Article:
Complete control of white mold using only chemical management strategies is generally not attainable, and, therefore, it should be considered only as one component of an integrated white mold management program. Reduction of white mold incidence achieved by fungicides in university field trials ranged from 0 to approximately 60 percent.
Sclerotium of Sclerotinia sclerotiorum colonized by the bacterium Coniothyrium minitans. Photo: A.J.Peltier
Biological control may be valuable as a long-term strategy to reduce sclerotia in a field. The fungus Coniothyrium minitans is the most widely available and tested biological control fungus for managing white mold. It is commercially available as Contans®. Application of C. minitans should occur a minimum of three months before white mold is likely to develop. This allows adequate time for the fungus to colonize and degrade sclerotia. Degraded sclerotia will not produce apothecia and, therefore, will not produce ascospores to initiate infection of soybean.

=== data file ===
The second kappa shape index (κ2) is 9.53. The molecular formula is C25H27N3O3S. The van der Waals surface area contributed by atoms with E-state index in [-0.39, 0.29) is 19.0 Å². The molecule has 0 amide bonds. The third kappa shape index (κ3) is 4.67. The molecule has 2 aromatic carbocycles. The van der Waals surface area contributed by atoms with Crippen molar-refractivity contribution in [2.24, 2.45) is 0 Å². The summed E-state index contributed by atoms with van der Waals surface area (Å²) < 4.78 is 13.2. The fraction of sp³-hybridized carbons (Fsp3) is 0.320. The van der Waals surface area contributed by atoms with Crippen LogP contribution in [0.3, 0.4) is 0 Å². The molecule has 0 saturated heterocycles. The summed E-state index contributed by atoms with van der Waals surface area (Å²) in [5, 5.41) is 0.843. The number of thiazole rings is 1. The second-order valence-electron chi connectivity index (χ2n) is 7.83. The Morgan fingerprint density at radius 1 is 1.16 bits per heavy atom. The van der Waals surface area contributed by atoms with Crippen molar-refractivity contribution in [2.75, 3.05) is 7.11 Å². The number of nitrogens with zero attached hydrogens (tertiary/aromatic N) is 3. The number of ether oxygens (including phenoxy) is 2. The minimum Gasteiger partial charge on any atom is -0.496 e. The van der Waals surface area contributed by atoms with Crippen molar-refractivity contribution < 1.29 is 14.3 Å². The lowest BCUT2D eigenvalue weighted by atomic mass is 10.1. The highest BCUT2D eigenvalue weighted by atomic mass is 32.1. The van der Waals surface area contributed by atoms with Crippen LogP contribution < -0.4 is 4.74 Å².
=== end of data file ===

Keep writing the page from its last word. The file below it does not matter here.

C. minitans should be incorporated as thoroughly as possible to a depth of 2 inches. Avoid additional tillage that can bring uncolonized sclerotia to the soil surface.
There are limited data available to document the efficacy of C. minitans for white mold management in soybean. The majority of studies published to date have focused on crops other than soybean. From this limited research, sclerotia numbers have been reduced by as much as 95 percent and white mold incidence has been reduced from 10 to almost 70 percent. More studies are underway.